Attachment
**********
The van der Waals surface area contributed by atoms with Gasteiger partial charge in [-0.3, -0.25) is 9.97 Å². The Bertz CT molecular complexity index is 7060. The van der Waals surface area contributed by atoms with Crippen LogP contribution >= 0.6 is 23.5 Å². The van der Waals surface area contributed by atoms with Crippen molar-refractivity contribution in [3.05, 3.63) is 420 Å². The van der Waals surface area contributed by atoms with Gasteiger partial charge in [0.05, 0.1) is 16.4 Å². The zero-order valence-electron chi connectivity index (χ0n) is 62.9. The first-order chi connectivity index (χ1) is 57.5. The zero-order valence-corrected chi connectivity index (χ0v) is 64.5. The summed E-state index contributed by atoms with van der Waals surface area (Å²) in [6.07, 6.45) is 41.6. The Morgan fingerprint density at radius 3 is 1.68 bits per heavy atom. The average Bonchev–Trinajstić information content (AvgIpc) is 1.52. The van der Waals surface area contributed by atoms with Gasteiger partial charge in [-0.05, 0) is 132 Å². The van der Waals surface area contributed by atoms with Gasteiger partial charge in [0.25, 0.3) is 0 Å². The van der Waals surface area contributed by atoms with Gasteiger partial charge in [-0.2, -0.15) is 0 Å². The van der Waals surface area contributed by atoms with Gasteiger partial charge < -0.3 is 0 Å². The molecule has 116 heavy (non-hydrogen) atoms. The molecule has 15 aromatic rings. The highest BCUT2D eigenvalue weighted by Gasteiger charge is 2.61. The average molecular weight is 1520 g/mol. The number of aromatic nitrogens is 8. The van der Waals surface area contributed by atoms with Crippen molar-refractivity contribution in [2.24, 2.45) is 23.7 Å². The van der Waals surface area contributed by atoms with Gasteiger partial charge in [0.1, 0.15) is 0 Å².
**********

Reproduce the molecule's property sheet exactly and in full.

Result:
The van der Waals surface area contributed by atoms with Gasteiger partial charge in [-0.3, -0.25) is 9.97 Å². The Bertz CT molecular complexity index is 7060. The van der Waals surface area contributed by atoms with Crippen LogP contribution >= 0.6 is 23.5 Å². The van der Waals surface area contributed by atoms with Crippen molar-refractivity contribution in [3.05, 3.63) is 420 Å². The van der Waals surface area contributed by atoms with Gasteiger partial charge in [0.05, 0.1) is 16.4 Å². The zero-order valence-electron chi connectivity index (χ0n) is 62.9. The first-order chi connectivity index (χ1) is 57.5. The zero-order valence-corrected chi connectivity index (χ0v) is 64.5. The summed E-state index contributed by atoms with van der Waals surface area (Å²) in [6.07, 6.45) is 41.6. The Morgan fingerprint density at radius 3 is 1.68 bits per heavy atom. The average Bonchev–Trinajstić information content (AvgIpc) is 1.52. The van der Waals surface area contributed by atoms with Gasteiger partial charge in [-0.05, 0) is 132 Å². The van der Waals surface area contributed by atoms with Gasteiger partial charge in [0.25, 0.3) is 0 Å². The van der Waals surface area contributed by atoms with Gasteiger partial charge in [-0.2, -0.15) is 0 Å². The van der Waals surface area contributed by atoms with Gasteiger partial charge < -0.3 is 0 Å². The molecule has 116 heavy (non-hydrogen) atoms. The molecule has 15 aromatic rings. The highest BCUT2D eigenvalue weighted by Gasteiger charge is 2.61. The average molecular weight is 1520 g/mol. The number of aromatic nitrogens is 8. The van der Waals surface area contributed by atoms with Crippen molar-refractivity contribution in [2.24, 2.45) is 23.7 Å². The van der Waals surface area contributed by atoms with Gasteiger partial charge in [0.1, 0.15) is 0 Å².